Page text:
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Mixer advice for setting up a station

Hi All, Apologies if this is not the place to post this question or if it's not appropriate for this forum, but I wondered if someone could help please. I am looking to start my own internet radio station and want to be able to handle 2 calls at once so that I can have the presenter, a remote co-presenter calling in and a listener calling in live. We all need to be able to hear each other and be able to talk to each other. I was thinking of one caller (listener) routed through Skype and the co-presenter through mobile phone perhaps. I have been looking at the Behringer DX2000 USB and have got my head around setting up a mix-minus but I can't seem to be able to find anything on how to set this up for two callers. I don't want to invest money to then find out it can't be done. Does anyone know of a way to get two online callers live at the same time so that everyone can hear each other please? I did wonder whether the aux send can be split but couldn't find an answer to whether this was possible or not. Being new to this and not very technical (quick learner mind you!), I am banging my head against a brick wall and would be very grateful if anyone is able to share their expertise. Many thanks.

Paul,


Irrespective of the means of connection of the call, as you have  identified you need two "mix minus" or "clean feed" busses.


With "big" mixers it is possible to produce multiple mixes but it gets unusable for a "self op", you need the brain of a sound supervisor to drive a desk like that.


You are really in the territory of a "proper" broadcast mixer to get something for "self op" that does what you want rather than something like the Behringer.


It is considerably more expensive, but the Allen & Heath XB-14 would be worth a look.


http://www.allen-heath.com/ahproducts/xb-14-2/  


Sonifex also have excellent products which can do what you want but they will be more expensive than the Allen & Heath.


An alternative (not very controllable) would be to Skype conference the 2 remote callers and then bring the composite in on a single mixer channel.





Paul,


Having given the problem a little more consideration, I'm more inclined to recommend first trying a software mix (Skype etc.) and making your mixer a single connection to that conference (via a PC obviously).


I would also look at Google Hangouts and the Hangouts Toolbox https://www.hangouttoolbox.com/



Hi Mark, Thanks for your reply. I looked at the xb 14-2 but it was just out of my price range. I bought an Alto digital 1604 and have been experimenting with using Skype. So far I have managed to get a co-host working fine through it, but am yet to try to add additional callers although I think I can do this through an additional Skype and Skype number connected to another input and thus mix minus on the desk. I have to confess, I hadn't even thought about Google hangout, but that would work for co-hosts equally well and then free up the Skype account. Will look into this more. Thank you for your advice and time. Regards Paul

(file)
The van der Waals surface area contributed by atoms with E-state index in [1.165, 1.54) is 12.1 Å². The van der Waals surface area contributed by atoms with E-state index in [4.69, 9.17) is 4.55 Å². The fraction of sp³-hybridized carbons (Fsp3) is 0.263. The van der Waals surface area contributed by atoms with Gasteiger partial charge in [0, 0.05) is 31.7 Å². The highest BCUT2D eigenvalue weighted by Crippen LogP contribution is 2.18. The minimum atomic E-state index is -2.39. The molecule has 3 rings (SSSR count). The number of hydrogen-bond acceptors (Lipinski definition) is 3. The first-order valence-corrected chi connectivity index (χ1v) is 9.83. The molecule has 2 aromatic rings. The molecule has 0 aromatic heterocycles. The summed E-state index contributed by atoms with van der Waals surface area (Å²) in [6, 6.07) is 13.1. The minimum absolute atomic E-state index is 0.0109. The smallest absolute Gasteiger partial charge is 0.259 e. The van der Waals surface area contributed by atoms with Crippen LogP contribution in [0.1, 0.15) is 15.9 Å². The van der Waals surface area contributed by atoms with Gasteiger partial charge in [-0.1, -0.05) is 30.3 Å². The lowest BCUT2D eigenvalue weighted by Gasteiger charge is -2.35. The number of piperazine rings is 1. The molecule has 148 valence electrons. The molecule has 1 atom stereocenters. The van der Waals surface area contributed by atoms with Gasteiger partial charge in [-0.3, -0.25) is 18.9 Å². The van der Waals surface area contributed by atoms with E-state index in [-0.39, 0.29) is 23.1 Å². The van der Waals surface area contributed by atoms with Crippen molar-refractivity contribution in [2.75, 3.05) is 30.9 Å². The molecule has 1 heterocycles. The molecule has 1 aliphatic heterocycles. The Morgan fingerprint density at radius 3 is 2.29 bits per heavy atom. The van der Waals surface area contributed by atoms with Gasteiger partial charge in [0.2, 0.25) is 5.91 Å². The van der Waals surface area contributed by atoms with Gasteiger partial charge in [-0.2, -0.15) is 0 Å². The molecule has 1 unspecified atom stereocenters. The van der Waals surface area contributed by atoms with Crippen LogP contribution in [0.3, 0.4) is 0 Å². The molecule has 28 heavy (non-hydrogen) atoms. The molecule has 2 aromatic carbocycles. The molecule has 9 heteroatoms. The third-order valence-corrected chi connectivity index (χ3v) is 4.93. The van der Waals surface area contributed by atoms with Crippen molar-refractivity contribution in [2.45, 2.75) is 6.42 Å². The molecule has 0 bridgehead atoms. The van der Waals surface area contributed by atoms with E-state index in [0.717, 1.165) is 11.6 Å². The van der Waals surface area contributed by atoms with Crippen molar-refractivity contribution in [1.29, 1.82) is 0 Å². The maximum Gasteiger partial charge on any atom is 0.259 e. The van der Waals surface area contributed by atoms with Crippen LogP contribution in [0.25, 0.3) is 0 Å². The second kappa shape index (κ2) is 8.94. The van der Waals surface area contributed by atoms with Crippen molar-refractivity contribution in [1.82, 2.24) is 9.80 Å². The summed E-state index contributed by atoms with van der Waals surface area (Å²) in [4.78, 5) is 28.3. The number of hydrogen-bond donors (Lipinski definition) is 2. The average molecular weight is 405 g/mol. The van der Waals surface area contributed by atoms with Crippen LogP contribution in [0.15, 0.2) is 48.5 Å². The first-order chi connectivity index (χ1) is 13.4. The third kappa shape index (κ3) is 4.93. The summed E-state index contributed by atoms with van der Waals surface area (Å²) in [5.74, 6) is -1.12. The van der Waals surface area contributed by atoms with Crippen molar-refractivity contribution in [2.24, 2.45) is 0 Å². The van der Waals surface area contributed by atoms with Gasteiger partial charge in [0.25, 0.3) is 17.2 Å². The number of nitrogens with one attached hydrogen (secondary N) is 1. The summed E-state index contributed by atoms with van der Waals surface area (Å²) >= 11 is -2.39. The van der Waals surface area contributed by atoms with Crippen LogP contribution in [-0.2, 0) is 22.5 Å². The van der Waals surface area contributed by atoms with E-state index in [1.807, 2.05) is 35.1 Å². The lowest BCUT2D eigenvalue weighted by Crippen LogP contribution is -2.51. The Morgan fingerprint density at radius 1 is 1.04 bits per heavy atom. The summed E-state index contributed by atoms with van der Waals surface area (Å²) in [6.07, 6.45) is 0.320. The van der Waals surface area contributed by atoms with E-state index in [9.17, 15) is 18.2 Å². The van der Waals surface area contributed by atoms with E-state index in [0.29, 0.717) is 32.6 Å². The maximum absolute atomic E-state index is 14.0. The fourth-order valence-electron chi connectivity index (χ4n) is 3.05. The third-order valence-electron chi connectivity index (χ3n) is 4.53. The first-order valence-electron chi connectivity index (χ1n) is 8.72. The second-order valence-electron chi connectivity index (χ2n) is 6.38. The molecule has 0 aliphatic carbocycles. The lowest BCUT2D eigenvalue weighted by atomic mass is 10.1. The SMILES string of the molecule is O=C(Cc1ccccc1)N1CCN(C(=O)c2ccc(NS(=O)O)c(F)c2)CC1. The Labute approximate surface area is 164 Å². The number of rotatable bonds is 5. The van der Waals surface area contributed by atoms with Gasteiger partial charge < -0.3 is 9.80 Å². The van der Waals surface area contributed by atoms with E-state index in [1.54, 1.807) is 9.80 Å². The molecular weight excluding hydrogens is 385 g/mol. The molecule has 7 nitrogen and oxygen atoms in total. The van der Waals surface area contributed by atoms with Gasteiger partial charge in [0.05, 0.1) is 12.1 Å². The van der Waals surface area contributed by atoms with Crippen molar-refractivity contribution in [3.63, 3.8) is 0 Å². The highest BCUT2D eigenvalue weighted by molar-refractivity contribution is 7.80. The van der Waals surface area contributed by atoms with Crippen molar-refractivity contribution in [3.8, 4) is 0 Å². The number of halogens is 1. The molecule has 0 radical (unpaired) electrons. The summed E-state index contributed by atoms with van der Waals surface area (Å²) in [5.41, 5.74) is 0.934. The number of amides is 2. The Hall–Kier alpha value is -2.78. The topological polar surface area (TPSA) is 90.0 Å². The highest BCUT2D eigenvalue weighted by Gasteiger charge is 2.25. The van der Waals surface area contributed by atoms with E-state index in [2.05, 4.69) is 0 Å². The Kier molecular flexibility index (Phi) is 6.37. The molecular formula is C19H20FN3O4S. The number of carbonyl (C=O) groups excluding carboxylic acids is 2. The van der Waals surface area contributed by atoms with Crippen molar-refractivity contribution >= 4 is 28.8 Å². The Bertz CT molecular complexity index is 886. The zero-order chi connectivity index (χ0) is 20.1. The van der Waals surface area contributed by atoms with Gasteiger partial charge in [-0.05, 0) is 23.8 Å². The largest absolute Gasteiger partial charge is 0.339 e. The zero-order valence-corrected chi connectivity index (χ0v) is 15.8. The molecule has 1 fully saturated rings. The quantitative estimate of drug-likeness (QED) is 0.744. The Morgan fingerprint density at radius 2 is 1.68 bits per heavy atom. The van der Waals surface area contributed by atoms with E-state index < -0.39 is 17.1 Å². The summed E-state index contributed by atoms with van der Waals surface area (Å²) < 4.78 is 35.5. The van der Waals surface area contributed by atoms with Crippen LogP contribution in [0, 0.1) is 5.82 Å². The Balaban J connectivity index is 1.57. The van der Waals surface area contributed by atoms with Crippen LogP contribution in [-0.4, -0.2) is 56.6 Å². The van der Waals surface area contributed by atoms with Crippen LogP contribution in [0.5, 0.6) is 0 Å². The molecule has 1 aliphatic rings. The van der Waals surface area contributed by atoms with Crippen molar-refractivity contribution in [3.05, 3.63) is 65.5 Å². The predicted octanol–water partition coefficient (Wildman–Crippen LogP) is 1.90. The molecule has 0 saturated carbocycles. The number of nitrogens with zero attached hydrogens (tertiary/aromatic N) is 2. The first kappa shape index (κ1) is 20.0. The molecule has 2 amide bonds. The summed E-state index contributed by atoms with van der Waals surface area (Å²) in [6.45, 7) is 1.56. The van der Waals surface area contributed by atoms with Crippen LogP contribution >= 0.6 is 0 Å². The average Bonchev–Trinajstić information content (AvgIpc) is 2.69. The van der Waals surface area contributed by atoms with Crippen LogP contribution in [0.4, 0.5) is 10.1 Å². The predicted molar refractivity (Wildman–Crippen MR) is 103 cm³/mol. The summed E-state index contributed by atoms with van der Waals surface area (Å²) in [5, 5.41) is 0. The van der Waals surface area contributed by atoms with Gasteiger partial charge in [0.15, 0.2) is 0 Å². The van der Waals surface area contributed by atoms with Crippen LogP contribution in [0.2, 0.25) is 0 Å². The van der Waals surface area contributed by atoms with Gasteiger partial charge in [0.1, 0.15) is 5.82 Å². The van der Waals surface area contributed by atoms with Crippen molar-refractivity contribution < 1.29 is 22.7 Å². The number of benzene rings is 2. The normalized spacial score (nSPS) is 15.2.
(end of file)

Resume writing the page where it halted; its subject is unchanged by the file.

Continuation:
Hello Paul,


The Alto Digital 1604 is a very capable mixer for the price.


I particularly like the compression on the first few channels and the ability to solo channels (I don't know if this is capable of being PFL or whether it is AFL).


The channel - group (sub) - main structure can be useful as well.


Because the music market is so much bigger the price for features is lower for music desks.


I like the Allen & Heath XB10, like many people, if they did a version with linear faders I would buy it.


I'm looking forward to someone making a radio surface for something like the Behringer XR18. A few physical faders and buttons and a configuration would do it.


For radio a few clear controls and everything else hidden is the best for self operation.


i realize this is a very old thread, but i thought i would chime in with how i have a Mix-Minus setup on my mixer board.
I have a old Sony MXP29, and it has a stereo main bus, and two mono Aux buses. i have one Aux set to receive everything but the phone interface output channel, and i have it sent to the phone interface input. if i had a second phone interface, i could set it as follows:
Aux1: all channels, minus phone 1, and outputs to phone 1 input.
Aux2: all channels, minus phone 2, and outputs to phone 2 input.

phones do not need a stereo input or output, so two Aux channels work great.

hopefully somebody finds this useful.

~Travis

 

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